Confidence is a belief in oneself, the conviction that one has the ability to meet life's challenges and to succeed—and the willingness to act accordingly. Being confident requires a realistic sense of one’s capabilities and feeling secure in that knowledge.
Projecting confidence helps people gain credibility, make a strong first impression, deal with pressure, and tackle personal and professional challenges. It’s also an attractive trait, as confidence helps put others at ease.
Confidence is not an innate, fixed characteristic. It’s an ability that can be acquired and improved over time.
Social confidence can be developed by practicing in social settings. Individuals can observe the structure and flow of any conversation before jumping in, and they can prepare questions or topics to discuss ahead of time.
Anxiety can take hold when people are plagued by self-doubt, so putting themselves in and getting accustomed to the specific situation they fear can assure people that nothing truly bad will happen. And the activity gets easier with practice.
Outside of a social context, one can gain a sense of confidence from personal and professional accomplishments. Continuing to set and meet goals can enable the belief that one is competent and capable.
Being confident means knowing that you can handle the emotional outcome of whatever you’ll face. Begin by acknowledging every emotion, including difficult emotions, rather than avoiding them. Speaking up for yourself, limiting self-criticism, and other strategies can help build emotional strength and confidence.
Confidence is not all-encompassing: You can have high confidence in some areas and low confidence in others. In whatever new domain you choose, hone your skills and develop self-efficacy by watching others, practicing yourself, and taking advice from the experts.
Mental strength can help you overcome obstacles to develop confidence. Set goals, shift negative thinking to realistic thinking, challenge yourself on a daily basis, and learn to tolerate discomfort. These tips and others can help gradually build mental strength.
It’s normal to feel nervous or insecure when being evaluated by others—especially in a high-stakes situation. Doing research ahead of time and demonstrating conscientiousness, reflecting on your faults so you can share how you’ve learned from them, and being warm, complimentary, and self-assured will build the foundation of a successful interview.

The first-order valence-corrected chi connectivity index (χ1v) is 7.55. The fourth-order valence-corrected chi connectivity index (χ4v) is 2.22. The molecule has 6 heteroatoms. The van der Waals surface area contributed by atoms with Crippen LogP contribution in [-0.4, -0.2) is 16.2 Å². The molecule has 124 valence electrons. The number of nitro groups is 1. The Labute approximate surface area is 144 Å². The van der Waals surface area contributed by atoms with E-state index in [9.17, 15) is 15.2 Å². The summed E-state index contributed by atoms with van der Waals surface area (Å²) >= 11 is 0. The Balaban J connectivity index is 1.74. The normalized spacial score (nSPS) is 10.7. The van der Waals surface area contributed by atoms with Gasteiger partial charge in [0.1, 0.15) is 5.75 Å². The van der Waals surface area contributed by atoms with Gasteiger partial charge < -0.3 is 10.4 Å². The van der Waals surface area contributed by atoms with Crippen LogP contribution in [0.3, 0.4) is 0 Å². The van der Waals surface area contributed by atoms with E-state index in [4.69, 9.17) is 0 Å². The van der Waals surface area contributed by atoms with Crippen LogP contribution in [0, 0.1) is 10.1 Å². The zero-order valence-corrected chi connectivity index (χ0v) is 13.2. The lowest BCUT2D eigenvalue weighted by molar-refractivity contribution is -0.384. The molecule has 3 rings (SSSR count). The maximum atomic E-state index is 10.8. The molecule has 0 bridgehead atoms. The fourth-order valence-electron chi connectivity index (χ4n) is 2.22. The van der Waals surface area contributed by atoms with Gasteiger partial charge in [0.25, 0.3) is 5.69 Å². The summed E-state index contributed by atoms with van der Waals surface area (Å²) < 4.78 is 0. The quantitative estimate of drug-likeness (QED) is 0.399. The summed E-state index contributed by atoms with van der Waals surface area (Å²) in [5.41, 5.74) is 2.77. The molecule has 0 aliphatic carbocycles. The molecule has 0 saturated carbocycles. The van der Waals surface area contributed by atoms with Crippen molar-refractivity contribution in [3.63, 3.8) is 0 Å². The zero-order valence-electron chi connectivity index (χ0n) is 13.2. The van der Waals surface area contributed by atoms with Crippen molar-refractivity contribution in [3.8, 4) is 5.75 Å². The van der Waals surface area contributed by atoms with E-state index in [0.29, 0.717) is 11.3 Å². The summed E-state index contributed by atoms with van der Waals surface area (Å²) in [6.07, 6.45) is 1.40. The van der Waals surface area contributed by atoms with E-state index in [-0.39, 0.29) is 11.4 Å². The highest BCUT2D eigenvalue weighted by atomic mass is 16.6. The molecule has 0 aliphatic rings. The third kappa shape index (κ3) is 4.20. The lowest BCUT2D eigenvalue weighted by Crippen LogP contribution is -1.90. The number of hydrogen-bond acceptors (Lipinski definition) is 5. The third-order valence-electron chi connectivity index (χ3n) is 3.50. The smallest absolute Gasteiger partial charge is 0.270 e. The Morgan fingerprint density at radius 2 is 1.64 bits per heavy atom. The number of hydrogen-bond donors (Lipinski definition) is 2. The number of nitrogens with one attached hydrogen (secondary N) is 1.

A realistic appraisal of one's abilities enables people to strike a healthy balance between too little and too much confidence. Too little confidence can prevent people from taking risks and seizing opportunities—in school, at work, or in their social life.
Too much confidence can come off as cockiness, arrogance, or narcissism. Overestimating one’s abilities might also lead to problems such as failing to complete projects on time.
Narcissism can be due to insecurities and defense mechanisms, while confidence comes from self-awareness and the ability to tolerate and reflect on one’s insecurities. Confidence instills a personal sense of being capable and competent, while narcissism encompasses a sense of superiority over others.
People like those who are higher in narcissism better than those who are lower in narcissism, according to one recent study, and that may be because people overestimate how much self-esteem narcissists have. Perceiving a strong sense of confidence, which puts others at ease, may be the key to narcissists’ appeal.
A few of the ingredients that determine a person’s confidence level include genetics, temperament, cultural background, and early life experiences such as parenting style or a past trauma. Although those elements are generally out of our control, there are still plenty of ways to gain confidence throughout our lives.
Underconfidence can lead people to shy away from new opportunities—such as a career shift or new romantic relationship—due to the fear of failure or embarrassment. Reflecting on which opportunities are viable and the range of possible outcomes can make sure that underconfidence doesn’t prevent people from achieving success.
Children—and especially adolescents—can struggle with insecurity and self-doubt as they navigate academics, friendships, and romantic relationships. But parents can play a part in providing their children with the tools they need to develop self-confidence.
Although parents may understandably be tempted to help children solve every challenge that comes their way, stepping back and letting kids solve problems on their own can hone executive function skills, teach motivation, and help instill a strong sense of self-agency and confidence.
To instill self-confidence, parents can support adolescents’ goals, treat mistakes as learning experiences and failure as evidence of trying, encourage practice and persistence, and avoid unloading their worries onto their children. These and other responses can help teens believe in themselves.
Acknowledge, reflect on, and trust your daughter’s feelings. By empathizing with her emotions and trusting them, she will learn to do the same. If she trusts how she feels, she will trust who she is. This will ideally allow her to verbalize how she feels and work through challenges, rather than acting out.
Societal stereotypes still dictate that boys be tough, strong, and stoic. But denying emotion and vulnerability can be harmful. Validating boys’ feelings, teaching them to channel anger into healthy outlets, and encouraging them to ask for help when necessary can set boys up to be confident and successful.